The elders were seen first. Very quickly the registration cards came in piles and I warned Johnson to cap the registration at a certain number as we could not possibly see everyone. But as in the African way, he hated to turn people down and said we could manage. Diarrhea was prominent again, there were some cases of malaria. Johnson undid a splint placed by a villager on the arm of a boy with a broken bone. Bonnie took care of prenatal visits.

The registration kept on coming, soon we had a pile of cards a few inches thick. As the time ticked away I was afraid that the villagers who were not seen would be angry having waited a few hours to be seen. It reminded me of the time when we were at Kokar, Kenya near the border of Somalia, the villagers threw stone at one of the volunteers as we beat a hasty retreat. We still had to travel for three to four hour home to Dadaab before dark to reduce the chance of being ambushed by Al-Shabaab, the militant group of Somalia.

Miraculously we saw them all, (we estimated close to 150) starting some time past eleven in the morning till four-thirty in the afternoon, no lunch break, just sips of hot water from my Nalgeen bottle baked in the sun and my thirst was not quenched. I was thankful for my hat as the sun moved and the shade disappeared from our table. We were hoping to stop before three as we had to leave for Bentiu, three hours away. The rain came, big drops of rain, we hastily packed up. The naked boy danced in the rain, opening his mouth wide and flirting dangerously in front of the cruiser as he got thoroughly drenched.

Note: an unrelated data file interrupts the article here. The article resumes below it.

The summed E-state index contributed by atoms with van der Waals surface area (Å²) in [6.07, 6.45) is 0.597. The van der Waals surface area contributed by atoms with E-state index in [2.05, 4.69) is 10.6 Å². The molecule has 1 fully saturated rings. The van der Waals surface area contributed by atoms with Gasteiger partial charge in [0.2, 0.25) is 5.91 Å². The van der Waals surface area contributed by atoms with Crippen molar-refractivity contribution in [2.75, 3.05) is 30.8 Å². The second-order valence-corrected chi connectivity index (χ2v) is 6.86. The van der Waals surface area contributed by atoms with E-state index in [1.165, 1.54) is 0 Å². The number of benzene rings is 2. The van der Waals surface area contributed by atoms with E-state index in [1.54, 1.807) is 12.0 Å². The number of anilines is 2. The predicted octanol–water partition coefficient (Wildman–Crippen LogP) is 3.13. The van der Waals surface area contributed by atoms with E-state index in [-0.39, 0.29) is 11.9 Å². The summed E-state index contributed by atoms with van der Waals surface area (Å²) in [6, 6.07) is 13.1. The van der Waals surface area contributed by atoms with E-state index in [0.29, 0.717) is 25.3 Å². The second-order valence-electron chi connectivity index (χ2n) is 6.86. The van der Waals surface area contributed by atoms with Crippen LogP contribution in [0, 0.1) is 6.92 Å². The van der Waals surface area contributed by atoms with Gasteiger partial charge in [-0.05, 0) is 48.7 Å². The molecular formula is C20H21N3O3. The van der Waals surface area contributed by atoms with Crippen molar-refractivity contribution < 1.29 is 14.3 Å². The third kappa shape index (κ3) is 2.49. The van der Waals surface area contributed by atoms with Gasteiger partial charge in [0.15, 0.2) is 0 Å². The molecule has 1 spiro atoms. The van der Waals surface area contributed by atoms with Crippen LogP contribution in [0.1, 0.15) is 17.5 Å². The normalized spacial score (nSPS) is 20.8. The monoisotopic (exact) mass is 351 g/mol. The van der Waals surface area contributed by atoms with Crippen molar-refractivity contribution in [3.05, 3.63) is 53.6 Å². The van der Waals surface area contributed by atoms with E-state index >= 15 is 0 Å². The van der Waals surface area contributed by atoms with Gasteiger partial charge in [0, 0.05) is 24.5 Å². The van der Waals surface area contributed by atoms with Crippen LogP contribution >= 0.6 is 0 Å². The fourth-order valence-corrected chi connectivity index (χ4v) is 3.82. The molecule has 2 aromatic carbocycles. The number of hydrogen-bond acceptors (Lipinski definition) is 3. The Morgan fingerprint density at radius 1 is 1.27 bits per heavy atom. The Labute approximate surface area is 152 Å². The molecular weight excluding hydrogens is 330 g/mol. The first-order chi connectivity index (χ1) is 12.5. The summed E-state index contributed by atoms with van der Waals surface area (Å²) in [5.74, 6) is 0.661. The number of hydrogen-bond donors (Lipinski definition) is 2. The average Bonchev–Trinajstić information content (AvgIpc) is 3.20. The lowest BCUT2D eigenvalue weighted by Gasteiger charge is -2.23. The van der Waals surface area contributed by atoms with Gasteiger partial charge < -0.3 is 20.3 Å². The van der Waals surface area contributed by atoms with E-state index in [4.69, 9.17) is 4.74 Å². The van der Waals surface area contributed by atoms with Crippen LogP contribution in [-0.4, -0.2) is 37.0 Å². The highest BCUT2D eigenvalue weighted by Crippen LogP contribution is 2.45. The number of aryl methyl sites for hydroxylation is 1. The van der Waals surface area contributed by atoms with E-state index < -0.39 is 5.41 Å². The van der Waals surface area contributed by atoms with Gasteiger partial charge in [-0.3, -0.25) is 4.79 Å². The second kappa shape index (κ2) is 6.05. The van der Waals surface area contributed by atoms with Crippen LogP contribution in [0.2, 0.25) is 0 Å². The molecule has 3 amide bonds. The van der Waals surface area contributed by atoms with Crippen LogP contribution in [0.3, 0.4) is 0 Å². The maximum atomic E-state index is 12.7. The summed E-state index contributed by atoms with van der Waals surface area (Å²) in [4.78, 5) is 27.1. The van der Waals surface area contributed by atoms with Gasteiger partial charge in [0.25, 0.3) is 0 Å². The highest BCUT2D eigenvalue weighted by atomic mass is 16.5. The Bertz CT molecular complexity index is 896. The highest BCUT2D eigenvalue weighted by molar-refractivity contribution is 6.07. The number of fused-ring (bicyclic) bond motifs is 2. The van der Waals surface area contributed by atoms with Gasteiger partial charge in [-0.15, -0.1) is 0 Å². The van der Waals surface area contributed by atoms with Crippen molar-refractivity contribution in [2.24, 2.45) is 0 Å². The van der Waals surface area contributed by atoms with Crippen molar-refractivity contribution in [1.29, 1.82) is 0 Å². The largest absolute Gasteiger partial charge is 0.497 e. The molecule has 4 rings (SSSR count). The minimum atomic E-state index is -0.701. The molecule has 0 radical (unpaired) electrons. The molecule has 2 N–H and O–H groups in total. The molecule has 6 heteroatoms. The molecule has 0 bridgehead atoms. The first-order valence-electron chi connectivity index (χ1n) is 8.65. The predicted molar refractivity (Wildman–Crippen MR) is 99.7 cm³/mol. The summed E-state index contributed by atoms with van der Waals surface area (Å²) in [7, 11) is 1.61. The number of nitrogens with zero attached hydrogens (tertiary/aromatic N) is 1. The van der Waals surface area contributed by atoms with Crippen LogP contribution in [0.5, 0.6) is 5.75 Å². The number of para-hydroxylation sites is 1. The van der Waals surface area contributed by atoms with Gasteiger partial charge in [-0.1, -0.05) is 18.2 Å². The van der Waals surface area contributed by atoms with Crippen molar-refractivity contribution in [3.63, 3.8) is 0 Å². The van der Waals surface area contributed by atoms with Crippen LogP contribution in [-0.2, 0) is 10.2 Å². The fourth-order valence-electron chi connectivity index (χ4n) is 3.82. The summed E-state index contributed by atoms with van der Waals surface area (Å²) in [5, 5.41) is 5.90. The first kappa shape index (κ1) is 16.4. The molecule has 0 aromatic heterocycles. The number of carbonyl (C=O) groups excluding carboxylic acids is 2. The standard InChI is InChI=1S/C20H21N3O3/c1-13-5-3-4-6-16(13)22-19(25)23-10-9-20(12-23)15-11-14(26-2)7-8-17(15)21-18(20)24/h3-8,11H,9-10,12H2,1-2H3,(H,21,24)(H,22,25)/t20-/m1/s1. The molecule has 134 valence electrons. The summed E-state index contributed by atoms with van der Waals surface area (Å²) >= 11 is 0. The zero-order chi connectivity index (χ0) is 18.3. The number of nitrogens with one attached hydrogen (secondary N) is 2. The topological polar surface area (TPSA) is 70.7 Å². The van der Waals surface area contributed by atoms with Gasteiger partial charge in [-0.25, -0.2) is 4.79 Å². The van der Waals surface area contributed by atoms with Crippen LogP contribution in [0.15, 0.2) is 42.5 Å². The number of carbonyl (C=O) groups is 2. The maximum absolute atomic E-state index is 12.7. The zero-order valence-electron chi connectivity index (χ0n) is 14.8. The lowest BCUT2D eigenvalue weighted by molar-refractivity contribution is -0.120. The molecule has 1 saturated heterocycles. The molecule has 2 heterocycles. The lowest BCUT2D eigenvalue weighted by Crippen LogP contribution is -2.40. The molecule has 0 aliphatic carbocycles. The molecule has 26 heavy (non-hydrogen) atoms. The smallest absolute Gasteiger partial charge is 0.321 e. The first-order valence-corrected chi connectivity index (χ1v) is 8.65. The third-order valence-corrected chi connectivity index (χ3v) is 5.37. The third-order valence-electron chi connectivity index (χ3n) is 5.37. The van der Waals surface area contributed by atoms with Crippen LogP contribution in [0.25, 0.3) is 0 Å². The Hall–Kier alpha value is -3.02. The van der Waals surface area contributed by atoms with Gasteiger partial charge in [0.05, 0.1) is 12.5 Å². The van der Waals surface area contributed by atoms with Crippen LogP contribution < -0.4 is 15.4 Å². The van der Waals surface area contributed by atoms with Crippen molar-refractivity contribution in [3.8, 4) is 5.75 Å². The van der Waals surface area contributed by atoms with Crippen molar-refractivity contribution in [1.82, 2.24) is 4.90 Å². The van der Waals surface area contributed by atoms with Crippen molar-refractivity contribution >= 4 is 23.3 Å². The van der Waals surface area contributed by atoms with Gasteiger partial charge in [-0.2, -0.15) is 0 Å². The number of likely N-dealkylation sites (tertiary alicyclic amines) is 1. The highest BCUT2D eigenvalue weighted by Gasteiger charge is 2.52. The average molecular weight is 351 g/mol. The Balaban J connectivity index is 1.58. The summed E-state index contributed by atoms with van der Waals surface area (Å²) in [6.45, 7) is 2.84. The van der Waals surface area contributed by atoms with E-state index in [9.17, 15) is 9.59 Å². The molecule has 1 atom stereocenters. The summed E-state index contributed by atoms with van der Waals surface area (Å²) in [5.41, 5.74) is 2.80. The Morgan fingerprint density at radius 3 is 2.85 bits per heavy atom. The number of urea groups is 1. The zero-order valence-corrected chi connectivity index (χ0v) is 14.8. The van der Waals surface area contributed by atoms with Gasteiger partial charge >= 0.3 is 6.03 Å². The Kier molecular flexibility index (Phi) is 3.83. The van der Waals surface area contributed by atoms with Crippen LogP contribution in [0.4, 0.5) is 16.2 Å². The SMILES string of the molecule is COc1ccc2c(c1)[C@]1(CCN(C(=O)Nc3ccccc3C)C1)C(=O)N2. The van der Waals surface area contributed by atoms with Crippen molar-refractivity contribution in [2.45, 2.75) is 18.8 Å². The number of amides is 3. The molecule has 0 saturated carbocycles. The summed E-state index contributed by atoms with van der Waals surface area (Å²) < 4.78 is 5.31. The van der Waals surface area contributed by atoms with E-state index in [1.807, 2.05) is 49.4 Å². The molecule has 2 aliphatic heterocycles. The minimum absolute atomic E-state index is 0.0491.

The Long Legs of the Nuers

We went back to Baow camp to pack up, had a late meal and said our good-byes. My frustrated ram was tied up and I let it loose and he immediately went to a patch of green to graze. I said my last good-bye to the ram and hoped it lived a long life. On our way past a village a topless voluptuous woman ran right to the front of the cruiser and flouncing her breasts. Young Juma swerved to the side, undeterred by it all.

Bentiu was hot and wretchedly humid. We moved all the beds to the back yard and slept outside. There was hardly any breeze but it was less stifling than inside. As I lay there on my bed I remembered nostalgically the night when I abandoned the Berber tent and went outside sleeping in four layers of blankets under the inky blue sky of the Sahara Desert in Morocco with a purring desert cat curling snugly by my side, the moon peering down, the giant sand dunes silhouetted in the back ground, the cold wind blowing and our pack of camels chewing their cud contentedly or moaning softly in their sleep fifty meters from me.

The moon coursed its way slowly through the night in Bentiu as the dogs barked, howled and quarreled all night.